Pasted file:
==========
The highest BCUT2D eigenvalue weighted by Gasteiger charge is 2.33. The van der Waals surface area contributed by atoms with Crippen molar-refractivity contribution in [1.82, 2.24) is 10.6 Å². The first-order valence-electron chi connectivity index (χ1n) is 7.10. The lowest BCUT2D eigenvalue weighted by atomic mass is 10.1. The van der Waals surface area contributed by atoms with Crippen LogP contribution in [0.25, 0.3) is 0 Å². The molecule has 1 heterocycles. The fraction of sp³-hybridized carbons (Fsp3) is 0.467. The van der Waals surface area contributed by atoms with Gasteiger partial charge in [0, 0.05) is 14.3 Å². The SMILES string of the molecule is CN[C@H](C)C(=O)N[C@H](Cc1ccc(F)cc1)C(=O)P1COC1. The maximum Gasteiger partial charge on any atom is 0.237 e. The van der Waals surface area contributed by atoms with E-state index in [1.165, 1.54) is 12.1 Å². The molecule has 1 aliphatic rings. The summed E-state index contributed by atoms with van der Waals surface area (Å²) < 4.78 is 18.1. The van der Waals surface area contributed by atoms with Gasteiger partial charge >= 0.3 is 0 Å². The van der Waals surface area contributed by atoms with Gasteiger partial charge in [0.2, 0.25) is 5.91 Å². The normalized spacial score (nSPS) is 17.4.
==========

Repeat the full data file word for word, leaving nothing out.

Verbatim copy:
The highest BCUT2D eigenvalue weighted by Gasteiger charge is 2.33. The van der Waals surface area contributed by atoms with Crippen molar-refractivity contribution in [1.82, 2.24) is 10.6 Å². The first-order valence-electron chi connectivity index (χ1n) is 7.10. The lowest BCUT2D eigenvalue weighted by atomic mass is 10.1. The van der Waals surface area contributed by atoms with Crippen LogP contribution in [0.25, 0.3) is 0 Å². The molecule has 1 heterocycles. The fraction of sp³-hybridized carbons (Fsp3) is 0.467. The van der Waals surface area contributed by atoms with Gasteiger partial charge in [0, 0.05) is 14.3 Å². The SMILES string of the molecule is CN[C@H](C)C(=O)N[C@H](Cc1ccc(F)cc1)C(=O)P1COC1. The maximum Gasteiger partial charge on any atom is 0.237 e. The van der Waals surface area contributed by atoms with E-state index in [1.165, 1.54) is 12.1 Å². The molecule has 1 aliphatic rings. The summed E-state index contributed by atoms with van der Waals surface area (Å²) < 4.78 is 18.1. The van der Waals surface area contributed by atoms with Gasteiger partial charge >= 0.3 is 0 Å². The van der Waals surface area contributed by atoms with Gasteiger partial charge in [0.2, 0.25) is 5.91 Å². The normalized spacial score (nSPS) is 17.4.